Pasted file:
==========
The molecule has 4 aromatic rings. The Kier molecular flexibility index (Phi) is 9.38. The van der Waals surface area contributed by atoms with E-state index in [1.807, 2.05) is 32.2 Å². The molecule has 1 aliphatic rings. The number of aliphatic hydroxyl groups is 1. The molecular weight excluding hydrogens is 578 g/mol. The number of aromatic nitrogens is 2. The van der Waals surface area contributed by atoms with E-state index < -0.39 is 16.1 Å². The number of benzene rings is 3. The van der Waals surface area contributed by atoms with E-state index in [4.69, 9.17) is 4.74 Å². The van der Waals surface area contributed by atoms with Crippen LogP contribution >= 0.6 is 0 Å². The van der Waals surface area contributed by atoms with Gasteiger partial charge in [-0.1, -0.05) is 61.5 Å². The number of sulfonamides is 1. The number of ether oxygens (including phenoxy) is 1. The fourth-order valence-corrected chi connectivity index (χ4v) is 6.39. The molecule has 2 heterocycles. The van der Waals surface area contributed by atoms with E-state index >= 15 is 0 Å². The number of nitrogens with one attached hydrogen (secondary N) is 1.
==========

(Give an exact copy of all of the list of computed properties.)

The molecule has 4 aromatic rings. The Kier molecular flexibility index (Phi) is 9.38. The van der Waals surface area contributed by atoms with E-state index in [1.807, 2.05) is 32.2 Å². The molecule has 1 aliphatic rings. The number of aliphatic hydroxyl groups is 1. The molecular weight excluding hydrogens is 578 g/mol. The number of aromatic nitrogens is 2. The van der Waals surface area contributed by atoms with E-state index < -0.39 is 16.1 Å². The number of benzene rings is 3. The van der Waals surface area contributed by atoms with E-state index in [4.69, 9.17) is 4.74 Å². The van der Waals surface area contributed by atoms with Crippen LogP contribution >= 0.6 is 0 Å². The van der Waals surface area contributed by atoms with Gasteiger partial charge in [-0.1, -0.05) is 61.5 Å². The number of sulfonamides is 1. The number of ether oxygens (including phenoxy) is 1. The fourth-order valence-corrected chi connectivity index (χ4v) is 6.39. The molecule has 2 heterocycles. The van der Waals surface area contributed by atoms with E-state index >= 15 is 0 Å². The number of nitrogens with one attached hydrogen (secondary N) is 1.